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Early International Relations

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Abstract

We have thus far used the term Arabian for all the inhabitants of the peninsula without regard to geographical location. We must now differentiate between the South Arabians and the North Arabians, the latter including the Najdis of Central Arabia. The geographical division of the land by the trackless desert into northern and southern sections has its counterpart inthe peoples who inhabit it.

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Notes

  1. 1.
    Carleton S. Coon, The Races of Europe (New York, 1939), pp. 403–4, 408.Google Scholar
  2. 2.
    D. D. Luckenbill, Ancient Records of Assyria and Babylonia, vol. ii (Chicago, 1927), §§ 17, 118.Google Scholar
  3. 4.
    Cf. F. Thureau-Dangin, Les inscriptions de Sumer et d’Akkad (Paris, 1905), PP. 238, 239.Google Scholar
  4. 2.
    Ditlef Nielsen, Landbuch der altarabischen Altsrtumtkunie, vol. i, Die altarsbische Kultur (Copenhagen, 1927), p. 65.Google Scholar
  5. 1.
    R. P. Dougherty, Nabonidus and Belshazzar (New Haven, 1929), pp. 106–7.Google Scholar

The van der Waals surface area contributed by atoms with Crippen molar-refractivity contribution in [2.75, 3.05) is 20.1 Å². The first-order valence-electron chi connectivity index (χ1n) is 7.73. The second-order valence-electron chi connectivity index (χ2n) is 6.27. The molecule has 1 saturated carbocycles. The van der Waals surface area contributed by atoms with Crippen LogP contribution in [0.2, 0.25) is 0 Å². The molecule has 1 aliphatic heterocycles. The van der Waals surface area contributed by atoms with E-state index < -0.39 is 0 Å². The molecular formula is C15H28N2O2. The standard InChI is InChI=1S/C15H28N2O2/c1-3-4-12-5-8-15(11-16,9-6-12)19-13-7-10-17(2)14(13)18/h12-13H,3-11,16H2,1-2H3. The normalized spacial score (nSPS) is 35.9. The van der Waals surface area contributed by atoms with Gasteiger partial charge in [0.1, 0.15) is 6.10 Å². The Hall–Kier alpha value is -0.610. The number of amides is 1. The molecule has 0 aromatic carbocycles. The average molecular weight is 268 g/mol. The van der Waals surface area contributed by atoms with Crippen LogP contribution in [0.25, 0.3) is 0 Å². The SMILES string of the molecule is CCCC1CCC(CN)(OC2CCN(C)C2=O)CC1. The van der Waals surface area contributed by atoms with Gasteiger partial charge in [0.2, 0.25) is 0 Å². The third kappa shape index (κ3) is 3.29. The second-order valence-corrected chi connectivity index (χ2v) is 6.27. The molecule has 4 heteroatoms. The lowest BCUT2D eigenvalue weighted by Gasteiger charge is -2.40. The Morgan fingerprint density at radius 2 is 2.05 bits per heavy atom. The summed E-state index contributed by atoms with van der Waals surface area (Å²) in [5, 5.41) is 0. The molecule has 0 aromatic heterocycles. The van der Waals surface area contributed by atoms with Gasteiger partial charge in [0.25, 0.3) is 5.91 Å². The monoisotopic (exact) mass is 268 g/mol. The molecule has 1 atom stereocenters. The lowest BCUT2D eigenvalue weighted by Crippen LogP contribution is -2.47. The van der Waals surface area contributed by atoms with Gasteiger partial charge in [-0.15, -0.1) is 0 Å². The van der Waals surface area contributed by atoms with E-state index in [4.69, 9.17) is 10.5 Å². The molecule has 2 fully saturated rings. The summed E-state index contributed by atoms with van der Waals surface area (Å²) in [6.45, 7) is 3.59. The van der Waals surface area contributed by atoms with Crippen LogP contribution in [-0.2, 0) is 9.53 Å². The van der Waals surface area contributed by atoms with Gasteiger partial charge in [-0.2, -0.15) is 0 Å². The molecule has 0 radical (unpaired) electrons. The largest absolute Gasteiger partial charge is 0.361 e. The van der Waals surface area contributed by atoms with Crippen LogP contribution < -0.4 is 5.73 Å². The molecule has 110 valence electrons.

6. 2.
    G. A. Cooke, A Text-Book of North-Semitic Inscriptions (Oxford, 1903), PP. 195–6.Google Scholar
  7. 4.
    B. Moritz in Zeitschrift für die Alttestamentliche Wissenschaft, n. ser., vol. iii (1926), pp. 81 seg.;Google Scholar
  8. 4.
    D. S. Margoliouth, The Relations between Arabs and Israelites (London, 1924), pp. 8, 15.Google Scholar
  9. 4.
    Consult James A. Montgomery, Arabia and the Bible (Philadelphia, 1934), pp. 149 seq.Google Scholar
  10. 1.
    Edward Gibbon, The Decline and Fall of the Roman Empire, ed. J. B. Bury (London, 1898), vol. v, p. 319.Google Scholar
  11. 7.
    Sifat Jazīral al-‘Arab, ed. D. H. Müller (Leyden, 1884), pp. 153–4.Google Scholar

Copyright information

© Philip K. Hitti 1970

Authors and Affiliations

  1. 1.Princeton UniversityUSA

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